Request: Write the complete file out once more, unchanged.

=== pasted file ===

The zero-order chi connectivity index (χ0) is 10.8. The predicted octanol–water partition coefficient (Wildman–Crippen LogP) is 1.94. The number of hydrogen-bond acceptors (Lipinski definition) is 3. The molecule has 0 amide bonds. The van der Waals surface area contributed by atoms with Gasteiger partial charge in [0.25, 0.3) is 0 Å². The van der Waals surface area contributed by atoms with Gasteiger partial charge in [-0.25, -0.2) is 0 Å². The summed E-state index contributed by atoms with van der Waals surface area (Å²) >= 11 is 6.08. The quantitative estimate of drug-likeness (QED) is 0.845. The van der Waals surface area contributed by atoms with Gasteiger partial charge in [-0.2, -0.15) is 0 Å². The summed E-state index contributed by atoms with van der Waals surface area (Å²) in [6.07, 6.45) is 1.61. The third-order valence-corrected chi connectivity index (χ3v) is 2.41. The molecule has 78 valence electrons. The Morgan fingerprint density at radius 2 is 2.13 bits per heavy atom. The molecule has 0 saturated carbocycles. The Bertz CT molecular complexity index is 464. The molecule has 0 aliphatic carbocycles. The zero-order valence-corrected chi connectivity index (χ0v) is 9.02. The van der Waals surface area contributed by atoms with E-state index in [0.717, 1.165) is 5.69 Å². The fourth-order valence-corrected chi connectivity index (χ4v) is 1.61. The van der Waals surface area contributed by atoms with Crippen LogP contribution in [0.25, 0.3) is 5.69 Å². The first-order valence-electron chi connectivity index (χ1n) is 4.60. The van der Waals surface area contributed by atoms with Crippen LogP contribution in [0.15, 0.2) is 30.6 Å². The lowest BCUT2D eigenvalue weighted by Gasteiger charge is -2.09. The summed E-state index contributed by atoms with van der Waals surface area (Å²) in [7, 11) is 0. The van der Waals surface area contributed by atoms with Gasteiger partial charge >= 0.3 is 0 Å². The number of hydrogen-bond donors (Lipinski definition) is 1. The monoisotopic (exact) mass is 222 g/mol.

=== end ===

The zero-order chi connectivity index (χ0) is 10.8. The predicted octanol–water partition coefficient (Wildman–Crippen LogP) is 1.94. The number of hydrogen-bond acceptors (Lipinski definition) is 3. The molecule has 0 amide bonds. The van der Waals surface area contributed by atoms with Gasteiger partial charge in [0.25, 0.3) is 0 Å². The van der Waals surface area contributed by atoms with Gasteiger partial charge in [-0.25, -0.2) is 0 Å². The summed E-state index contributed by atoms with van der Waals surface area (Å²) >= 11 is 6.08. The quantitative estimate of drug-likeness (QED) is 0.845. The van der Waals surface area contributed by atoms with Gasteiger partial charge in [-0.2, -0.15) is 0 Å². The summed E-state index contributed by atoms with van der Waals surface area (Å²) in [6.07, 6.45) is 1.61. The third-order valence-corrected chi connectivity index (χ3v) is 2.41. The molecule has 78 valence electrons. The Morgan fingerprint density at radius 2 is 2.13 bits per heavy atom. The molecule has 0 saturated carbocycles. The Bertz CT molecular complexity index is 464. The molecule has 0 aliphatic carbocycles. The zero-order valence-corrected chi connectivity index (χ0v) is 9.02. The van der Waals surface area contributed by atoms with E-state index in [0.717, 1.165) is 5.69 Å². The fourth-order valence-corrected chi connectivity index (χ4v) is 1.61. The van der Waals surface area contributed by atoms with Crippen LogP contribution in [0.25, 0.3) is 5.69 Å². The first-order valence-electron chi connectivity index (χ1n) is 4.60. The van der Waals surface area contributed by atoms with Crippen LogP contribution in [0.15, 0.2) is 30.6 Å². The lowest BCUT2D eigenvalue weighted by Gasteiger charge is -2.09. The summed E-state index contributed by atoms with van der Waals surface area (Å²) in [7, 11) is 0. The van der Waals surface area contributed by atoms with Gasteiger partial charge >= 0.3 is 0 Å². The number of hydrogen-bond donors (Lipinski definition) is 1. The monoisotopic (exact) mass is 222 g/mol.